Author(s): Mohamed A, Shah PS
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Abstract BACKGROUND AND OBJECTIVES: Several studies have reported the possibility of an association between recent exposure to transfusion and development of necrotizing enterocolitis (NEC). Our objective was to systematically review and meta-analyze the association between transfusion and NEC (TANEC), identify predictors of TANEC, and the assess impact of TANEC on outcomes. METHODS: Medline, Embase, CINAHL, and bibliographies of identified articles were searched for studies assessing association with recent (within 48 hours) exposure to transfusion and NEC. Two reviewers independently collected data and assessed the quality of the studies for bias in sample selection, exposure assessment, confounders, analyses, outcome assessments, and attrition. Meta-analyses were performed by using random effect model, and odds ratio and 95\% confidence interval were calculated. RESULTS: Eleven retrospective case-control studies and 1 cohort study of moderate risk of bias were included. Ten case-control studies had NEC not associated with transfusion as control patients (unmatched). Recent exposure to transfusion was associated with NEC. Neonates who developed TANEC were younger by 1.5 weeks, were of 528 g lower birth weight, were more likely to have patent ductus arteriosus, and were more likely receiving ventilatory support. TANEC infants had higher risk of mortality. Two pre-post comparative studies of 20 patients reported reduction of TANEC after withholding feeds during transfusion. CONCLUSIONS: Recent exposure to transfusion was associated with NEC in neonates. Neonates who developed TANEC were at overall higher risk of NEC. TANEC patients were at higher risk of mortality, but additional studies adjusting for confounders are needed.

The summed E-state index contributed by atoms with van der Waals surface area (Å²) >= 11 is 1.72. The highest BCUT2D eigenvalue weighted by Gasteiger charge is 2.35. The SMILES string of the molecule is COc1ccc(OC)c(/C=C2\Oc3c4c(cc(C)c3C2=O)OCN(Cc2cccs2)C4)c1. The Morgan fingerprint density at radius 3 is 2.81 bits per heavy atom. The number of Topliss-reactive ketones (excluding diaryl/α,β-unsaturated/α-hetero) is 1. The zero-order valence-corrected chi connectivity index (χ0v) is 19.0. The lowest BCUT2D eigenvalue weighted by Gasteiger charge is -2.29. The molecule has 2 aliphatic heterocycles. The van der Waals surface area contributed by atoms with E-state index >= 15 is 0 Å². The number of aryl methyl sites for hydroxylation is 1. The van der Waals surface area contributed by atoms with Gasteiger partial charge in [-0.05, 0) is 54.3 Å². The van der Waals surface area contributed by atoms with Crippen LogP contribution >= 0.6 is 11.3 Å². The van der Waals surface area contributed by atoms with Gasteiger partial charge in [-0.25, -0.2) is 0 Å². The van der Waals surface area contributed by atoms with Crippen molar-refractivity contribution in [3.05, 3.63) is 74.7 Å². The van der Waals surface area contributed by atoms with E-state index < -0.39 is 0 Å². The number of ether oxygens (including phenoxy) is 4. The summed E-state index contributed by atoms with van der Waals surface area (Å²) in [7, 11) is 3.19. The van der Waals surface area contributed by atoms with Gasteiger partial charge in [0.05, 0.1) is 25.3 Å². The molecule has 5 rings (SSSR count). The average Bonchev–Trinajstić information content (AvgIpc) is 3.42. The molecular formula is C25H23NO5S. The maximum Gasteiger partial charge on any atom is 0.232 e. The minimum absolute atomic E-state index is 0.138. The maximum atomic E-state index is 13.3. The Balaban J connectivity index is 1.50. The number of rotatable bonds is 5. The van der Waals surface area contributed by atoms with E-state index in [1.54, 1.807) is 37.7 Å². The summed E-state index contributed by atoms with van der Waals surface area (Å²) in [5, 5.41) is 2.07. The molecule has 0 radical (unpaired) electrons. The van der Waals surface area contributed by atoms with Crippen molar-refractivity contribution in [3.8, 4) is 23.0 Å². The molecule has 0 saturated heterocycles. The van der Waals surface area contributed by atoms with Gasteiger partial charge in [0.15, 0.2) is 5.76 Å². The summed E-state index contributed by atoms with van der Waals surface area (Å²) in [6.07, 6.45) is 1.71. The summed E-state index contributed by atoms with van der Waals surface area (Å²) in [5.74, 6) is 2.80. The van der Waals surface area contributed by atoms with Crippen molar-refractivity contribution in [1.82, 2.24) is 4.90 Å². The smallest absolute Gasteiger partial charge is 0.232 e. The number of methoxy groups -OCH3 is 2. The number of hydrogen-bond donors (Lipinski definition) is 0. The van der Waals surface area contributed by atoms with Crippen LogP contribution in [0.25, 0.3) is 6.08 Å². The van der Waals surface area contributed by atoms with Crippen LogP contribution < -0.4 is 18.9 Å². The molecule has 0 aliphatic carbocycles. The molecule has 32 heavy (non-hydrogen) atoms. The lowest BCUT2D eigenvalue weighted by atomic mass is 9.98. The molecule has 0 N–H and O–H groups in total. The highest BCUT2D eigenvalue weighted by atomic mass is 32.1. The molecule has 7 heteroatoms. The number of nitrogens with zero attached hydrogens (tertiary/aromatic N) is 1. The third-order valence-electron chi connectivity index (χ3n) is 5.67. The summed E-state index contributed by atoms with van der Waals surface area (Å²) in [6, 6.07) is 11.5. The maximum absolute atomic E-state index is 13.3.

This article was published in Pediatrics
and referenced in Journal of Pregnancy and Child Health